“You give me $3 billion, and I’ll take it off the streets,” he said.
One problem, other than the obvious failures of massive bureaucracies, is a long history of poor coordination and outright bickering between city and county agencies. There were squabbles this year after the city agreed, but the county was reluctant to settle a federal lawsuit over homelessness management.
The county finally agreed several days ago to ramp up temporary and permanent housing services in the city, but the numbers aren’t expected to turn the tide. For example, the county’s promised addiction and mental health supplemental beds are 300. At first glance, I wondered if a zero or two was accidentally omitted.
“There are quite a few people who don’t belong in Tiny Houses or the Roomkey Project because they are so seriously mentally ill,” De León said. “They belong to a bed with the county…and the agreed 300 beds just aren’t enough.”
Jane Demian, Eagle Rock Neighborhood Council homelessness liaison, told me she knew the man who was apprehended at the gas station.
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“He has a history of schizophrenia, and he’s been on the streets for a long time, and rather than put him in touch with mental health services – which might not be available right now – they put him in a small home,” Demian said. “He didn’t do well because he needs a higher level of care, and that’s what’s happening.”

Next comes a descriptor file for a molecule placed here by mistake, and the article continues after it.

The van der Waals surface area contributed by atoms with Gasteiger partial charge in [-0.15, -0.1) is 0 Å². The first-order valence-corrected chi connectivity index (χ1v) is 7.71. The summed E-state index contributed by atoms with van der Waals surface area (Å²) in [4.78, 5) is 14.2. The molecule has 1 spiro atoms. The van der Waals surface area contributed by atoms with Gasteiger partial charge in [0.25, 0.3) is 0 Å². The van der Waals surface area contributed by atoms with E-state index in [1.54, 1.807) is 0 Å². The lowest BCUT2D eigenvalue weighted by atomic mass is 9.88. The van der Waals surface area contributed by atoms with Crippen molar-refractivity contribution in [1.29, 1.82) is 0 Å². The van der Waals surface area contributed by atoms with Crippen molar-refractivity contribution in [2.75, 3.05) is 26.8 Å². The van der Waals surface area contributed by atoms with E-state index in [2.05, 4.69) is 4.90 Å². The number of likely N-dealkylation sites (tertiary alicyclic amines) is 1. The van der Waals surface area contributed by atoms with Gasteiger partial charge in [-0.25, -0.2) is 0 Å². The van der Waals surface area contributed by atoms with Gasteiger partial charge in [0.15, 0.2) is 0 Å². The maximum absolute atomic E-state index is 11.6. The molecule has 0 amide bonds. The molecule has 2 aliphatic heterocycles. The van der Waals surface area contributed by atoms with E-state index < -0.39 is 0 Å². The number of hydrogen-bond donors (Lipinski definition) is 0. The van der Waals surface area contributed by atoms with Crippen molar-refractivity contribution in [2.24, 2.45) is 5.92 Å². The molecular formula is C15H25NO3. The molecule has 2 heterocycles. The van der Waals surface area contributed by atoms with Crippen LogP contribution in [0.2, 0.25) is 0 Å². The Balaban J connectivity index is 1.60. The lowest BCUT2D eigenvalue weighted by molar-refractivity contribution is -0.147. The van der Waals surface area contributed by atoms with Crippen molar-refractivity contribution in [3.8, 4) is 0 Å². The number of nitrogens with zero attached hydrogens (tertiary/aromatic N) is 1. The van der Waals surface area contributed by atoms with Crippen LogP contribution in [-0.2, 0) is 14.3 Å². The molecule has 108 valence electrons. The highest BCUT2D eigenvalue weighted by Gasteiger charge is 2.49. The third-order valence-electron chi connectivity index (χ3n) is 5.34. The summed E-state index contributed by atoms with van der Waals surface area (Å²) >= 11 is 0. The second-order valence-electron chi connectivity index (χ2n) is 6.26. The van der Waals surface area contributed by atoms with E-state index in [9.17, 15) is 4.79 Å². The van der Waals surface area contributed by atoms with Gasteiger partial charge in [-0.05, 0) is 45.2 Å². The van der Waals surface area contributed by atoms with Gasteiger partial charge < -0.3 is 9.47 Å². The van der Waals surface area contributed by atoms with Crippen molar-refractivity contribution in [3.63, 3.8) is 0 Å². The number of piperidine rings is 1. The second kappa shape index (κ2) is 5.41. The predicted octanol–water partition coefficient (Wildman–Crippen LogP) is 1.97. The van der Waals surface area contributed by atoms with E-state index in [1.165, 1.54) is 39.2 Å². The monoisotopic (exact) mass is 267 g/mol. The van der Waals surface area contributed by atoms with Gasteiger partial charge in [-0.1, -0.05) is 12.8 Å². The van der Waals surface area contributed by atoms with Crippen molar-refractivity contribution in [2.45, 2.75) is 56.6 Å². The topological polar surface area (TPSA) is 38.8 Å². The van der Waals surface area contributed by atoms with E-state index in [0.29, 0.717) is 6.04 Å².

And yet, Demian told me she’s “cautiously optimistic” that the Small Home Villages will serve a valuable purpose for their residents and the community. As for the latter, she said, people are happy to see fewer encampments, but some who live near villages have complained about drug use and other activities.
Demian regularly visits residents of tiny homes and said “the majority of them are happy to be there, although some would like to have more contact with their case manager and more services.”
Outside the small village of Highland Park, I met a guy who wished he could walk through the gates.
“I liked that in there,” said Daniel, who told me he was kicked out for an altercation while defending his friend Candy.
Daniel told me that he works as a security guard when he can, and to be close to Candy, he sleeps in a friend’s car near the village. Both said they were among the first residents last November and expect to be moved to permanent accommodation at the current time. But the queue is long and they are far from ahead.
On the street near the village of Eagle Rock, Gary told me he had been kicked out for an altercation and was living on the street again. Yesenia is still a resident and said she loved the village but wanted more help for her mental illness.
Ron, who in March moved from an RV to a small house in Eagle Rock, seemed grateful for his humble home.
“Some troublemakers have been deported, but everyone who is still here has a lawyer to help them, and they help us with just about everything,” said Ron, who told me that at 65 he couldn’t pay rent anywhere on the slim. salary he earned in various odd jobs.
Ron said a much-needed improvement was more mental health services for some of his neighbours, and he believed he would have already been lined up with permanent housing. But he doesn’t even have a good home yet.
I asked if he knew when that might happen.
“Hopefully soon,” he said.